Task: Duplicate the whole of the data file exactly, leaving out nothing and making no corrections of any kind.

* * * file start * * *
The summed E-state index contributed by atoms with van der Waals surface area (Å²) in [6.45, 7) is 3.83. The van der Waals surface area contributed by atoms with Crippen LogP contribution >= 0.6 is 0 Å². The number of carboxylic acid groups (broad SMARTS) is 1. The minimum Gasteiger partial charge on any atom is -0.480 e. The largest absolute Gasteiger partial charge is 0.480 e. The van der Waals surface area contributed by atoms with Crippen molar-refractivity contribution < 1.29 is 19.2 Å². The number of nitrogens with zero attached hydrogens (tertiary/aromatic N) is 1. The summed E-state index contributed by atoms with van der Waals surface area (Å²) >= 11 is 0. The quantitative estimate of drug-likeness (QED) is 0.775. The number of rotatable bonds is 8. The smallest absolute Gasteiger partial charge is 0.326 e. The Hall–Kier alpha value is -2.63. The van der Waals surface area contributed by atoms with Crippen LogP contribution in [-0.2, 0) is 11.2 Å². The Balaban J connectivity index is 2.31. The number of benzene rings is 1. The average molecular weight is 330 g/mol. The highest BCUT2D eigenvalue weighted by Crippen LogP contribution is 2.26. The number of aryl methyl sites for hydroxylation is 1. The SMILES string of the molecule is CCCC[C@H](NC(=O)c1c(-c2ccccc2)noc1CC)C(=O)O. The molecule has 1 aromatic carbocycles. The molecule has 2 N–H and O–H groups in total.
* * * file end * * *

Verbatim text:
The summed E-state index contributed by atoms with van der Waals surface area (Å²) in [6.45, 7) is 3.83. The van der Waals surface area contributed by atoms with Crippen LogP contribution >= 0.6 is 0 Å². The number of carboxylic acid groups (broad SMARTS) is 1. The minimum Gasteiger partial charge on any atom is -0.480 e. The largest absolute Gasteiger partial charge is 0.480 e. The van der Waals surface area contributed by atoms with Crippen molar-refractivity contribution < 1.29 is 19.2 Å². The number of nitrogens with zero attached hydrogens (tertiary/aromatic N) is 1. The summed E-state index contributed by atoms with van der Waals surface area (Å²) >= 11 is 0. The quantitative estimate of drug-likeness (QED) is 0.775. The number of rotatable bonds is 8. The smallest absolute Gasteiger partial charge is 0.326 e. The Hall–Kier alpha value is -2.63. The van der Waals surface area contributed by atoms with Crippen LogP contribution in [-0.2, 0) is 11.2 Å². The Balaban J connectivity index is 2.31. The number of benzene rings is 1. The average molecular weight is 330 g/mol. The highest BCUT2D eigenvalue weighted by Crippen LogP contribution is 2.26. The number of aryl methyl sites for hydroxylation is 1. The SMILES string of the molecule is CCCC[C@H](NC(=O)c1c(-c2ccccc2)noc1CC)C(=O)O. The molecule has 1 aromatic carbocycles. The molecule has 2 N–H and O–H groups in total.